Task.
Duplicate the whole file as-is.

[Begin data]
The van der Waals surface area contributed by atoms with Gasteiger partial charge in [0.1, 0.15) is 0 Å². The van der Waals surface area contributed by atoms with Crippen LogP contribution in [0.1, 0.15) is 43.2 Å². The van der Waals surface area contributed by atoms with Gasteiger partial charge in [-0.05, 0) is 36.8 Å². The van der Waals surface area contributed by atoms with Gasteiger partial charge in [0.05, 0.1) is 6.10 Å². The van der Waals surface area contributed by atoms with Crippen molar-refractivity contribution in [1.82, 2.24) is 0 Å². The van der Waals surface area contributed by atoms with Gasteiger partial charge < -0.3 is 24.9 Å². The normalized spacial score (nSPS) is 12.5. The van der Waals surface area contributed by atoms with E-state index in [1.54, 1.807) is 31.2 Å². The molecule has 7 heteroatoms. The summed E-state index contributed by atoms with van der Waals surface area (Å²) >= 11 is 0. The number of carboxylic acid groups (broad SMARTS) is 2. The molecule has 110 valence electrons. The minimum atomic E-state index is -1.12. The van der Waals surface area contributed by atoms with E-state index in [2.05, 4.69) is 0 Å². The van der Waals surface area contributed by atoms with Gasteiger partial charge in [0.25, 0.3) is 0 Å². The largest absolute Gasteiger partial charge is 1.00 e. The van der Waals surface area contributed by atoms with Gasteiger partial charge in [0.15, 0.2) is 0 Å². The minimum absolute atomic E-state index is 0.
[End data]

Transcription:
The van der Waals surface area contributed by atoms with Gasteiger partial charge in [0.1, 0.15) is 0 Å². The van der Waals surface area contributed by atoms with Crippen LogP contribution in [0.1, 0.15) is 43.2 Å². The van der Waals surface area contributed by atoms with Gasteiger partial charge in [-0.05, 0) is 36.8 Å². The van der Waals surface area contributed by atoms with Gasteiger partial charge in [0.05, 0.1) is 6.10 Å². The van der Waals surface area contributed by atoms with Crippen molar-refractivity contribution in [1.82, 2.24) is 0 Å². The van der Waals surface area contributed by atoms with Gasteiger partial charge < -0.3 is 24.9 Å². The normalized spacial score (nSPS) is 12.5. The van der Waals surface area contributed by atoms with E-state index in [1.54, 1.807) is 31.2 Å². The molecule has 7 heteroatoms. The summed E-state index contributed by atoms with van der Waals surface area (Å²) >= 11 is 0. The number of carboxylic acid groups (broad SMARTS) is 2. The molecule has 110 valence electrons. The minimum atomic E-state index is -1.12. The van der Waals surface area contributed by atoms with E-state index in [2.05, 4.69) is 0 Å². The van der Waals surface area contributed by atoms with Gasteiger partial charge in [0.25, 0.3) is 0 Å². The largest absolute Gasteiger partial charge is 1.00 e. The van der Waals surface area contributed by atoms with Gasteiger partial charge in [0.15, 0.2) is 0 Å². The minimum absolute atomic E-state index is 0.